Intel Haswell-E i7 5960X Review
Only 18 months ago, Intelís enthusiast platform was on the chopping block. While X79 and Sandy Bridge-E did well and Ivy Bridge-E was on the horizon, the desktop PC market was in a downturn and the continuity of interest for ultra-high-end platforms was in doubt. And yet here we are reviewing Haswell-E and Intelís first 8-core 16-thread enthusiast processor, the Core i7-5960X. So what happened? A resurgence in the desktop space has created a rapid succession of roadmap updates, adding processors like Devilís Canyon, the Pentium Anniversary Edition and a now full Haswell-E lineup.
While Intel may have been a bit cautious in bringing Haswell-E to the market, thereís no denying that we have seen a relatively constant progression in terms of technology, if not performance. However, due in no small part to a lack of true competition from AMD, the actual speed of change has slowed down a bit. While the trademark tick / tock process is still very much alive we are no longer seeing massive performance uplifts from one generation to the next. Rather, Intel is focusing on both processing and TDP efficiency while also optimizing their instructions per clock ratio.
In many ways the original Haswell architecture moved things to another level in nearly every respect and Haswell-E alongside the upcoming server-oriented Haswell-EP will capitalize on its internal changes. Naturally, those original Haswell processors will remain around at lower price points since Haswell-E is supposed to offer something they canít: a ridiculous amount of parallel processing horsepower and a platform thatís been designed for high end computing.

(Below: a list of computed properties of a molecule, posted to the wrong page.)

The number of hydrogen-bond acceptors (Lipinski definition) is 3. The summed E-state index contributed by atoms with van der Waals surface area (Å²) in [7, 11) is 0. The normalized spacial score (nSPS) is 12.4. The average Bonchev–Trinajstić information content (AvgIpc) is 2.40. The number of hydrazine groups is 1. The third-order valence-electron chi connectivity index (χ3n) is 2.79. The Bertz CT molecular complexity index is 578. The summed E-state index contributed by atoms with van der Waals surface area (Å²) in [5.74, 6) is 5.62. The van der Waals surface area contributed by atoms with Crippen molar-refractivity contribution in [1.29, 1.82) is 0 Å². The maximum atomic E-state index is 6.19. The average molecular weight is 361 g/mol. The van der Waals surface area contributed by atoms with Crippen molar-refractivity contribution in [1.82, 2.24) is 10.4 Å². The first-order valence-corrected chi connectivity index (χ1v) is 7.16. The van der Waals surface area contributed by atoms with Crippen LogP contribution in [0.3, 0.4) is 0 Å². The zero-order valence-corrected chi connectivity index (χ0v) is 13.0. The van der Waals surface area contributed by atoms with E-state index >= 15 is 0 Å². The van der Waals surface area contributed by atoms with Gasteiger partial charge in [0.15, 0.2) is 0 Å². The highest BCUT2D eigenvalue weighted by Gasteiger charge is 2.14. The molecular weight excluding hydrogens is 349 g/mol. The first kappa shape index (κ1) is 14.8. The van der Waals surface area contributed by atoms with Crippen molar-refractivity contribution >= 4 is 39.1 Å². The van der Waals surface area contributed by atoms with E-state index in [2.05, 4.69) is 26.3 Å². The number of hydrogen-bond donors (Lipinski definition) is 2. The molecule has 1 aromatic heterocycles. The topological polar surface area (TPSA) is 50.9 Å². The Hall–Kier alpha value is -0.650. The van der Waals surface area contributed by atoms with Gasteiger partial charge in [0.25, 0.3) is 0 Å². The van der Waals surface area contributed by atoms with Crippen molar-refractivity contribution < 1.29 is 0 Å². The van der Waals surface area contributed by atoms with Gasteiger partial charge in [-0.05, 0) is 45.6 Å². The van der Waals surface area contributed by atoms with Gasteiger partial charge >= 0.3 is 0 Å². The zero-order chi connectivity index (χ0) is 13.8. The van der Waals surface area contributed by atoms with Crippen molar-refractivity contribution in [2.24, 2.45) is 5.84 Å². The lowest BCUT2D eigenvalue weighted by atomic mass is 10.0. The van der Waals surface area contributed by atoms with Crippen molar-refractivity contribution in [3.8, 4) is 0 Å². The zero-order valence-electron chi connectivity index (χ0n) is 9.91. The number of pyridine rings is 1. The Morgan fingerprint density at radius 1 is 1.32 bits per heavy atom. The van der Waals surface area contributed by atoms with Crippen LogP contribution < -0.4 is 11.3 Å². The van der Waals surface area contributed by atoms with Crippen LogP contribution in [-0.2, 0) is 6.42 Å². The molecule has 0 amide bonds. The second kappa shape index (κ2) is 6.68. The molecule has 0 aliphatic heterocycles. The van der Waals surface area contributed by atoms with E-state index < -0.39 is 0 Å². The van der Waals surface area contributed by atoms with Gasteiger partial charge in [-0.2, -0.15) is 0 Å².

While the Haswell-E processors are still based on the same internal architecture and utilizes the same 22nm Tri-Gate 3D transistor manufacturing process as Intelís other CPUs like the i7-4790K and i7-4770K, there are some fundamental differences between these two lineups. First and foremost is the move away from an internal graphics co-processor which took up a good amount of die space on Haswell and the addition of an advanced quad channel DDR4 memory controller. With that being said, if you are wondering what other changes have been rolled into Haswell-E in comparison to Ivy Bridge-E, look no further than here.
The process of ditching the graphics engine may have saved some on-die space but that doesnít mean Haswell-E is a small processor. On the contrary. With its eight cores and massive 20MB of L3 cache, the i7-5960X weighs in at 2.6 billion transistors. Compare and contrast this with an i7-4770Kís 1.4 billion and you can begin to understand how complex a chip Intel have created.
Bringing Haswell-E to the desktop while maintaining a reasonable TDP was certainly a challenge which is obvious given the clock speeds of these processors. In short, they lag behind (in some cases significantly) the SKUs they replace but we canít forget that the Haswell architecture does feature noteworthy IPC improvements over IVB-E so some of the shortfall will be made up by the CPUís back end.